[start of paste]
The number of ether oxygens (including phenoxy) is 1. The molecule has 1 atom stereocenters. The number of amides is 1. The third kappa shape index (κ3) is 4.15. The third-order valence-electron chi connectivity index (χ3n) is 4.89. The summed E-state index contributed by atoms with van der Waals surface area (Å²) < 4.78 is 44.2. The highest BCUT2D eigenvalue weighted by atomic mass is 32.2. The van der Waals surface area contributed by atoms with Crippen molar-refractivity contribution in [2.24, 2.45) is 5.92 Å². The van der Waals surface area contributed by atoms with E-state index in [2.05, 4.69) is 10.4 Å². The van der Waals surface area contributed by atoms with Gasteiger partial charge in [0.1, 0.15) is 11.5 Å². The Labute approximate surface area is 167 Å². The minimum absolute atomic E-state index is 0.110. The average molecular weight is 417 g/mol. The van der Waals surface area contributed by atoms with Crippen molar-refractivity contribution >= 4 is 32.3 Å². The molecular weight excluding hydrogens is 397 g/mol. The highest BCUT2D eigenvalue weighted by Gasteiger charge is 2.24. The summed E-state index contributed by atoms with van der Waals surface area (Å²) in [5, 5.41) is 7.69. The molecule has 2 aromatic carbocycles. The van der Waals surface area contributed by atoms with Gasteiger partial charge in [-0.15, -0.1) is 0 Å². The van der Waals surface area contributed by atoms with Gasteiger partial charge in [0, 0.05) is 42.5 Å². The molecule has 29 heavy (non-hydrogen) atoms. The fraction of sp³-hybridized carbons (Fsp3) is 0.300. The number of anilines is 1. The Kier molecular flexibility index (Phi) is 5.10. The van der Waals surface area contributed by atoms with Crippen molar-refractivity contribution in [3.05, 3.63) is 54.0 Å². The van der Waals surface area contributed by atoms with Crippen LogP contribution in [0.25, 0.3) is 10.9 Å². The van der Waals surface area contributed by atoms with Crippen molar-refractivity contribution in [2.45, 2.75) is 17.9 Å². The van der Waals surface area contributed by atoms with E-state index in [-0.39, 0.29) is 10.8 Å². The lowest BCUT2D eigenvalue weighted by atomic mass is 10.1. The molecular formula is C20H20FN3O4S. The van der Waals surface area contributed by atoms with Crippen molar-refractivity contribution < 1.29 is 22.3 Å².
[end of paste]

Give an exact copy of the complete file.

The number of ether oxygens (including phenoxy) is 1. The molecule has 1 atom stereocenters. The number of amides is 1. The third kappa shape index (κ3) is 4.15. The third-order valence-electron chi connectivity index (χ3n) is 4.89. The summed E-state index contributed by atoms with van der Waals surface area (Å²) < 4.78 is 44.2. The highest BCUT2D eigenvalue weighted by atomic mass is 32.2. The van der Waals surface area contributed by atoms with Crippen molar-refractivity contribution in [2.24, 2.45) is 5.92 Å². The van der Waals surface area contributed by atoms with E-state index in [2.05, 4.69) is 10.4 Å². The van der Waals surface area contributed by atoms with Gasteiger partial charge in [0.1, 0.15) is 11.5 Å². The Labute approximate surface area is 167 Å². The minimum absolute atomic E-state index is 0.110. The average molecular weight is 417 g/mol. The van der Waals surface area contributed by atoms with Crippen molar-refractivity contribution >= 4 is 32.3 Å². The molecular weight excluding hydrogens is 397 g/mol. The highest BCUT2D eigenvalue weighted by Gasteiger charge is 2.24. The summed E-state index contributed by atoms with van der Waals surface area (Å²) in [5, 5.41) is 7.69. The molecule has 2 aromatic carbocycles. The van der Waals surface area contributed by atoms with Gasteiger partial charge in [-0.15, -0.1) is 0 Å². The van der Waals surface area contributed by atoms with Gasteiger partial charge in [0, 0.05) is 42.5 Å². The molecule has 29 heavy (non-hydrogen) atoms. The fraction of sp³-hybridized carbons (Fsp3) is 0.300. The number of anilines is 1. The Kier molecular flexibility index (Phi) is 5.10. The van der Waals surface area contributed by atoms with Crippen molar-refractivity contribution in [3.05, 3.63) is 54.0 Å². The van der Waals surface area contributed by atoms with Crippen LogP contribution in [0.25, 0.3) is 10.9 Å². The van der Waals surface area contributed by atoms with Crippen molar-refractivity contribution in [2.45, 2.75) is 17.9 Å². The van der Waals surface area contributed by atoms with E-state index in [-0.39, 0.29) is 10.8 Å². The lowest BCUT2D eigenvalue weighted by atomic mass is 10.1. The molecular formula is C20H20FN3O4S. The van der Waals surface area contributed by atoms with Crippen molar-refractivity contribution < 1.29 is 22.3 Å².